• Katharine Blaker
    October 27, 2018 at 5:05 pm

    Definitely check out Northwestern University: Cognitive/neuroscience clinic run by Dr. Mesalum. They have many resources on PPA.

  • Kevin Feeley
    October 29, 2018 at 3:42 pm

    When initially, I was informed that my diagnosis was one of having aphasia I was skeptical of the psychologist’s diagnosis; as my pre-morbid self, I enjoyed having a vast lexicon. Consequently, I deduced that the doctoral individual with whom I was conferring simply has a petite vocabulary (and I was correct in that aspect); but as I ventured further up the proverbial roadway, it became apparent to me, that there were individual words, and common phrases, that sounded most peculiar to me, in my post-morbid status. Wherein, I referred back to my own reference encyclopedia, i.e., Random House Dictionary of the English Language – Unabridged – 2nd Edition; circa: 1987, et seqq. While I was vaguely acquainted withe much of my disambiguatorium, I nevertheless was at an uneasiness with my, then, lack of linguistic ability. NEVERTHELESS, I pushed-on, feverishly applying myself to the art of articulate speech (a requirement in my line of work); while I could only provided you withe a subjective opinion, I do hope that my ability to chronicle my own aphasic episode has turned for the collective coherent best. – KevinP.

  • Kevin Feeley
    October 29, 2018 at 3:48 pm

    When initially, I was informed that my diagnosis was one of having aphasia I was skeptical of the psychologist’s diagnosis; as my pre-morbid self, I enjoyed having a vast lexicon. Consequently, I deduced that the doctoral individual with whom I was conferring; simply had a petite vocabulary (and I was correct in that aspect); but as I ventured further up the proverbial roadway, it became apparent to me, that there were individual words, and common phrases, that sounded most peculiar to me, in my post-morbid status. Wherein, I referred back to my own reference encyclopedia, i.e., Random House Dictionary of the English Language – Unabridged – 2nd Edition; circa: 1987, et seqq. While I was vaguely acquainted withe much of my disambiguatorium, I nevertheless was at an uneasiness with my, then, lack of linguistic ability. NEVERTHELESS, I pushed-on, feverishly applying myself to the art of articulate speech (a requirement in my line of work); while I could only provide you withe a subjective opinion, I do hope that my ability to chronicle my own aphasic episode has turned for the collective coherent best. – KevinP.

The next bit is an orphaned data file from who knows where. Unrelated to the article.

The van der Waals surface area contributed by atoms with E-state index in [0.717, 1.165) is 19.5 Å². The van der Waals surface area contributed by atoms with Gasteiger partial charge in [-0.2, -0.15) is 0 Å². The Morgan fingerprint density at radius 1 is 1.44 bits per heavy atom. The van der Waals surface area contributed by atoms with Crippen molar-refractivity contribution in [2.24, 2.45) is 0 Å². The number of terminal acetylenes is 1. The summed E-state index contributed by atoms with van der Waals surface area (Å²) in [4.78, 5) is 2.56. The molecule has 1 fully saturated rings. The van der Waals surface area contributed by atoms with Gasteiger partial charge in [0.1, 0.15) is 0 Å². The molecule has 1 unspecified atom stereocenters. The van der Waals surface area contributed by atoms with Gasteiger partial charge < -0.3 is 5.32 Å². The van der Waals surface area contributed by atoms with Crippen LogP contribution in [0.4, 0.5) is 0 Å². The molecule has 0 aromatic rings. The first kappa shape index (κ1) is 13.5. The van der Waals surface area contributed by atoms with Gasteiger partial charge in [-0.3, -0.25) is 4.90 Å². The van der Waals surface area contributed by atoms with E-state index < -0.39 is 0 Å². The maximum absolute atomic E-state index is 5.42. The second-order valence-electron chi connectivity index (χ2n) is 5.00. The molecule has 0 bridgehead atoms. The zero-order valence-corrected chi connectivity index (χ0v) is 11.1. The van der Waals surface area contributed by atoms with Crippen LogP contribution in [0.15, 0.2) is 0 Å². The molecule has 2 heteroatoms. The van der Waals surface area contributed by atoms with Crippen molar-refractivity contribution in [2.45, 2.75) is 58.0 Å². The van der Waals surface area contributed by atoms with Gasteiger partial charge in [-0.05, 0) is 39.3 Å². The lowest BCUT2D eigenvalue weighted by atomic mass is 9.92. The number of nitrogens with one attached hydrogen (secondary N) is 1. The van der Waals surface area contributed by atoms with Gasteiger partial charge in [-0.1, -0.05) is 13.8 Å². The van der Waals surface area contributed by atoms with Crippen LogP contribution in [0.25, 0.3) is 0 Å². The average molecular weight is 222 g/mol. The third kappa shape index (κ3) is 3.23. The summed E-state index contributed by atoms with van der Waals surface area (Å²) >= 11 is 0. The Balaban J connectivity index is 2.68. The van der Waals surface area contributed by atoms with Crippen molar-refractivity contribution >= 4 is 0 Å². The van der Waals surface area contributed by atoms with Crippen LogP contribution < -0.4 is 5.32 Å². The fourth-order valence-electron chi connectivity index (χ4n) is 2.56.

rev. 2 POST: 15:49 EDT, Monday. 29 OCT 2018.

  • Christina C.
    November 8, 2018 at 3:05 pm

    The Northwestern University Mesulam Center for Cognitive Neurology and Alzheimer’s Disease is a world-renown center for primary progressive aphasia. We are actively recruiting persons with PPA for both observational and interventional research studies. We also have educational, clinical, and support programs that are available for diagnosed persons and their families. For more information, please feel free to contact me at [email protected].

  • Anonymous
    November 13, 2018 at 5:04 pm

    My wife has PPA and is getting worse. No speech at all and her writing is getting hard to read. What can I expect in near future and where do I go for help if she cannot communicate at all??